ISTANBUL (Reuters) – Turkey’s current account is expected to record a relatively small deficit of $570 million in July due largely to a partial recovery in tourism revenues, a Reuters poll showed on Tuesday.
For the full year, the median estimate of 11 economists was a $20 billion deficit, with responses ranging from $18 billion to $25 billion.
Turkey’s import-reliant economy, worth $717 billion in 2020, has been prone to big trade deficits and a boom-bust growth cycle that was exacerbated by the pandemic.
The current account recorded a deficit of $36.72 billion in 2020 due mostly to a sharp rise in the trade deficit and plunging tourism revenues due to coronavirus fallout.
The median estimate in the Reuters poll showed a deficit of $570 million in July, with estimates ranging between a deficit of $1 billion and a surplus of $39 million.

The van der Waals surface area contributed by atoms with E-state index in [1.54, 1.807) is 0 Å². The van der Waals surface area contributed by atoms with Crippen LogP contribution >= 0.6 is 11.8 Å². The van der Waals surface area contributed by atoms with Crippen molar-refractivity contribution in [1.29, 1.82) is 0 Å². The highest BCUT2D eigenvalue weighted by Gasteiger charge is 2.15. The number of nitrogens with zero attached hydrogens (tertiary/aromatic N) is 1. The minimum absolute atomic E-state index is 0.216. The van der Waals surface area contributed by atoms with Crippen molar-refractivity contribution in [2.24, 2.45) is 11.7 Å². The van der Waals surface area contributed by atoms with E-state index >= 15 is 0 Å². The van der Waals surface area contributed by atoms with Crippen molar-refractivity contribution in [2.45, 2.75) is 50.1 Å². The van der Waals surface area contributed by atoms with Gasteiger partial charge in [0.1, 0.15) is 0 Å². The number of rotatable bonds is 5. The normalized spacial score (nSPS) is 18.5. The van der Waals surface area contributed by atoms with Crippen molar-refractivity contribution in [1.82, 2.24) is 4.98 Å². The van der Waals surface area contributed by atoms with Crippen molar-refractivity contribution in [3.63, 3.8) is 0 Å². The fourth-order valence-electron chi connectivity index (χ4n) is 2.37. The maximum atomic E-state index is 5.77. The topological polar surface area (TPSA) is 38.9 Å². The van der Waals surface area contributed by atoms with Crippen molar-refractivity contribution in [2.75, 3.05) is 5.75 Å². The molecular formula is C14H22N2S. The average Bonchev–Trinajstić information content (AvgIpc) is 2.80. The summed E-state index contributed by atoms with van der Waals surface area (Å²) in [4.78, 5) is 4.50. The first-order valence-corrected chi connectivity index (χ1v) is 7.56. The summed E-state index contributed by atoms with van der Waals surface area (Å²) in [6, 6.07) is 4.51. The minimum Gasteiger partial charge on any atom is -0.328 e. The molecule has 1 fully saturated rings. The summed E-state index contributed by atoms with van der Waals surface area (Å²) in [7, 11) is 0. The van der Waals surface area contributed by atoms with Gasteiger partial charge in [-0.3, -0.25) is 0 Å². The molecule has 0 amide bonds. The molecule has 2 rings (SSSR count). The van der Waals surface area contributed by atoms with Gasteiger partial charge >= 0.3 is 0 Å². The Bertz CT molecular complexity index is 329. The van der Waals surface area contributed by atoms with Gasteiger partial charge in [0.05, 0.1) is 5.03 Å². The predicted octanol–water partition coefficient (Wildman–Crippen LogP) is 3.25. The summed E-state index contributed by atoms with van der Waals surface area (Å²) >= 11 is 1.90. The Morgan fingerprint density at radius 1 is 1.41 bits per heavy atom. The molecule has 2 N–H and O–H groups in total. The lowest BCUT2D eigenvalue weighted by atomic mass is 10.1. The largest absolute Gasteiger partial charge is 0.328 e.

A major component of the current account, the trade deficit widened 51.3% year-on-year to $4.28 billion in July, according to the Turkish Statistical Institute.
An uptick in tourism revenue from last year, as well as exports are expected to narrow the deficit in 2021 as a whole compared to last year.
Last month, the central bank revised four data points, including trade credits and short-term external debt stock, which is also expected to impact the deficit for the full year.
For 2021 as a whole, the $20-billion forecast was lower than a government estimate of $21 billion released on Sunday as part of its medium-term projections, which also predicted it would drop to $18.6 billion next year.
Central Bank Governor Sahap Kavcioglu said in July that Turkey would record a current account surplus for the rest of the year.
Turkey’s 12-month current account ended 2019 in surplus for the first time since 2001, though the monthly reading dipped back towards the end of the year as the economy recovered from a recession brought on by a 2018 currency crisis.
The central bank is scheduled to announce July current account data at 0700 GMT on Sept. 13.
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